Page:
Another dot in the blogosphere?

QR codes revisited

Posted on: January 15, 2022

I started using QR codes when they were not cool. They might even have been on the wane, but I persisted because they suited my pedagogical needs.

Video source

The example above is one of my teacher education classes in 2011. It combined station and game-based learning with a QR-enabled scavenger hunt.

Most phones did not read QR codes by default so I had to include instructions in my resources for my users to download a now defunct app. 

Looking back, I think I got this hasty video done because a higher-up asked for examples of technology-mediated pedagogy. I got the help of a video cameraperson and an editor who put this video in double quick time. We were quite cheeky with the cheesy music and transitions!

Spring forward to today when QR codes returned with such a vengeance that they have become a norm. They are so common that LifeHacker thought they should offer advice on staying safe when using them.

Not all their advice was practical though. One was to ask staff at an establishment for a full URL to enter manually. The whole point of QR codes is to avoid that.

But miscreants could stick a bad QR code over a legitimate one, so what might we do then? LH suggested getting a more secure scanner instead of the one included with your phone. However, some phones might already have security baked into their operating systems.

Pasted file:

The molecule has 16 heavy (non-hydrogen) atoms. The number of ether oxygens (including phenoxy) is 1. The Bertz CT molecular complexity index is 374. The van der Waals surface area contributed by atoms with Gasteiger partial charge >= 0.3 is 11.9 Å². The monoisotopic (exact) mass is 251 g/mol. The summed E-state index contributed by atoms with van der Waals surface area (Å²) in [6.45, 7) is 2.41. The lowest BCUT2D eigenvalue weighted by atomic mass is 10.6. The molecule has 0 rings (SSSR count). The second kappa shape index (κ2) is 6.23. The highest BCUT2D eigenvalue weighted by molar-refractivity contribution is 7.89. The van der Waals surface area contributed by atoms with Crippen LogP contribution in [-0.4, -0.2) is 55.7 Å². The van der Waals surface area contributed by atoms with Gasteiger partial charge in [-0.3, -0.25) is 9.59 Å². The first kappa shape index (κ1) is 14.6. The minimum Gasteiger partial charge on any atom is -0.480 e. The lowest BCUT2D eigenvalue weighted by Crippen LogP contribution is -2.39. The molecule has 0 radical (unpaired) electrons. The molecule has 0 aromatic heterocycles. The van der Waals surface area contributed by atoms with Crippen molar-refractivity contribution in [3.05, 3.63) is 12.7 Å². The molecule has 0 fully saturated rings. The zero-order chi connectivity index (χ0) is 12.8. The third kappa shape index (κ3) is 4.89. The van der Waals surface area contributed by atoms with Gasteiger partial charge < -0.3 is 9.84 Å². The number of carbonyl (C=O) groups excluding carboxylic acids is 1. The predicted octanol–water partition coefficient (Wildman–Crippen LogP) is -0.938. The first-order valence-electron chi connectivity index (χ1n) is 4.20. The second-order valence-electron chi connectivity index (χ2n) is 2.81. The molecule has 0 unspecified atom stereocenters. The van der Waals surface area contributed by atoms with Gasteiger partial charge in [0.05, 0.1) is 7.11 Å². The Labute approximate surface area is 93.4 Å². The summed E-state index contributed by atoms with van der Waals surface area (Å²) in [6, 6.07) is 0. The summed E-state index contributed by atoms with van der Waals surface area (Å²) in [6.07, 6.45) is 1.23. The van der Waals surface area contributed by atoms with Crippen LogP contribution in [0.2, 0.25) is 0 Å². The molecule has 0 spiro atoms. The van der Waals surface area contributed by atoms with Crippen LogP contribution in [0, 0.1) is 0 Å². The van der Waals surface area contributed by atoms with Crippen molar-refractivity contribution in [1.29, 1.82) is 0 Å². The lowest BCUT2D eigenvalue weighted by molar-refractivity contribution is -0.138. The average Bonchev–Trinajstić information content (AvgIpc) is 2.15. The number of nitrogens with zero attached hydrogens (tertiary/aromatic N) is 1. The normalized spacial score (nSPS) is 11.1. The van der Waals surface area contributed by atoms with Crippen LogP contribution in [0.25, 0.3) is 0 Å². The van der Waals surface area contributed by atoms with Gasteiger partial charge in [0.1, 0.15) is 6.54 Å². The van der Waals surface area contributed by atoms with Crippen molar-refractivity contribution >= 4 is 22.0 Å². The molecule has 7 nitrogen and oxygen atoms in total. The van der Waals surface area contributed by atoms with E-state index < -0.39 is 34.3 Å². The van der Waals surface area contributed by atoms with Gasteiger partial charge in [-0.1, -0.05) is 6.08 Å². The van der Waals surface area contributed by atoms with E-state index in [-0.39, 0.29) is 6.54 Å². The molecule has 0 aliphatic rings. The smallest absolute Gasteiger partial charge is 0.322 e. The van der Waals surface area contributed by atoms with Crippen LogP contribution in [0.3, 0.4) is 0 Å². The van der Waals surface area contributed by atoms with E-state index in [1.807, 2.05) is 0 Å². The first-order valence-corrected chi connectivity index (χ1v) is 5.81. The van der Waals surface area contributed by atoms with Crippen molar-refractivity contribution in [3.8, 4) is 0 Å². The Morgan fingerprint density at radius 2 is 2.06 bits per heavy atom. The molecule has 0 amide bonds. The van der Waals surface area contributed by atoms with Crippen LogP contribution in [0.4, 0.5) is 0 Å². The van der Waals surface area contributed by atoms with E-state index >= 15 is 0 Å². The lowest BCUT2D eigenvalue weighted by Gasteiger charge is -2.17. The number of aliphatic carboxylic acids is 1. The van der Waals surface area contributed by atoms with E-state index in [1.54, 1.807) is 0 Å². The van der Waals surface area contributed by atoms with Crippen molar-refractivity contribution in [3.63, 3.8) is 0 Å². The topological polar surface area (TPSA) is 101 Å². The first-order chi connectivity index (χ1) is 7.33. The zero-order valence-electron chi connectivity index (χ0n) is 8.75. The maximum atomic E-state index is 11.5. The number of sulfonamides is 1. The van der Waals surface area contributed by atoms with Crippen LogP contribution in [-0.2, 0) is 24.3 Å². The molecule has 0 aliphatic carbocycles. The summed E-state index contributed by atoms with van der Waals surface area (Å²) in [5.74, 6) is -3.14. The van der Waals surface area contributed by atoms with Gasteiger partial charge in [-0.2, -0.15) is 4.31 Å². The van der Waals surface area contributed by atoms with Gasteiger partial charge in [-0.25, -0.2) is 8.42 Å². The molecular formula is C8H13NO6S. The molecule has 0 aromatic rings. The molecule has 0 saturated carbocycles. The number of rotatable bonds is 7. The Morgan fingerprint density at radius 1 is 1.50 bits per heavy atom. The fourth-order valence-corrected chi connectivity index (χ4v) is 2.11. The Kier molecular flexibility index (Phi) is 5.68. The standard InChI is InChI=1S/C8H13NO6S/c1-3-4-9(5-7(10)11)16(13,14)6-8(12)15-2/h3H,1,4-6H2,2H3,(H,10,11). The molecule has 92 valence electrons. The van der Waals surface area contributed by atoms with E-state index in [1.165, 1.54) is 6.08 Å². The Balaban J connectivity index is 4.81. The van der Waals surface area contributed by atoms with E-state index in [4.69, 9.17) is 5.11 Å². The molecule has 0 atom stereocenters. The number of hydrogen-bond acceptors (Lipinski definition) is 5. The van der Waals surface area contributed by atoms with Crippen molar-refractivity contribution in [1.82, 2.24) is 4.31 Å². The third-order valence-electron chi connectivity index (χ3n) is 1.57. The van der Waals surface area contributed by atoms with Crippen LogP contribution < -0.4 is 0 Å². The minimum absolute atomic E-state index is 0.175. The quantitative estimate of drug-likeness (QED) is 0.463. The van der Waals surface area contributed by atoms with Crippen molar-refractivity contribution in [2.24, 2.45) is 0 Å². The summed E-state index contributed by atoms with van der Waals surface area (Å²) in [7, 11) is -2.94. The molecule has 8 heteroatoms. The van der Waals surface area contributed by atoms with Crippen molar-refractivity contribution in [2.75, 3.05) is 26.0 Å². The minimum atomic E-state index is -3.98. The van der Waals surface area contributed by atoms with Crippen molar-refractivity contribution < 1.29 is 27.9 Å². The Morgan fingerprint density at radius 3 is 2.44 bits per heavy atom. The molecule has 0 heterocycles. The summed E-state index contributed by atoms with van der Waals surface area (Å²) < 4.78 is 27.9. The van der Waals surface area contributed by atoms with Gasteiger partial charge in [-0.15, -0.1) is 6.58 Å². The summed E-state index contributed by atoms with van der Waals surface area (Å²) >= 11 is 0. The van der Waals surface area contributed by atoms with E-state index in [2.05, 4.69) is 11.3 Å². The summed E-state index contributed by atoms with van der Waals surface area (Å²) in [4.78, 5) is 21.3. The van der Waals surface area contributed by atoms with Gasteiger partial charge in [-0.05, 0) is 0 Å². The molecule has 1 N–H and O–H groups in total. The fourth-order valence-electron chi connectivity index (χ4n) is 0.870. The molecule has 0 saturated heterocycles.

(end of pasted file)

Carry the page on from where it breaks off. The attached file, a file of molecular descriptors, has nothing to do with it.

What I actually learnt from the article was how to preview shortened URLs from or TinyURL.

If the URL was generated by Bitly, you can simply add a plus sign (“+”) to the URL and Bitly will display a preview. Another popular URL shortener, TinyURL, offers a similar preview feature—just place “preview” in front of the shortened URL.

For example, a preview of my blog using TinyURL is while that of is

Back to QR codes. When I started using them, they seemed novel. But that was not why I incorporated them. My main agenda was to provide a learning experience in which student teachers relied almost solely on their own phones. It was mobile learning in the form of a scavenger hunt, not the usual approach of simply stripping down desktop site information to mobile form.

I had to ensure that my learners accessed bite-sized resources at each station they visited. Being a scavenger hunt, they had to do this quickly so that they spent more time thinking and discussing instead of struggling to access a resource.

I have always called what I do technology-mediated pedagogy — the technology enables teaching and learning experiences that we might not have otherwise. It takes creative-critical design and hard work (some insight via video), but it is also great fun to do!

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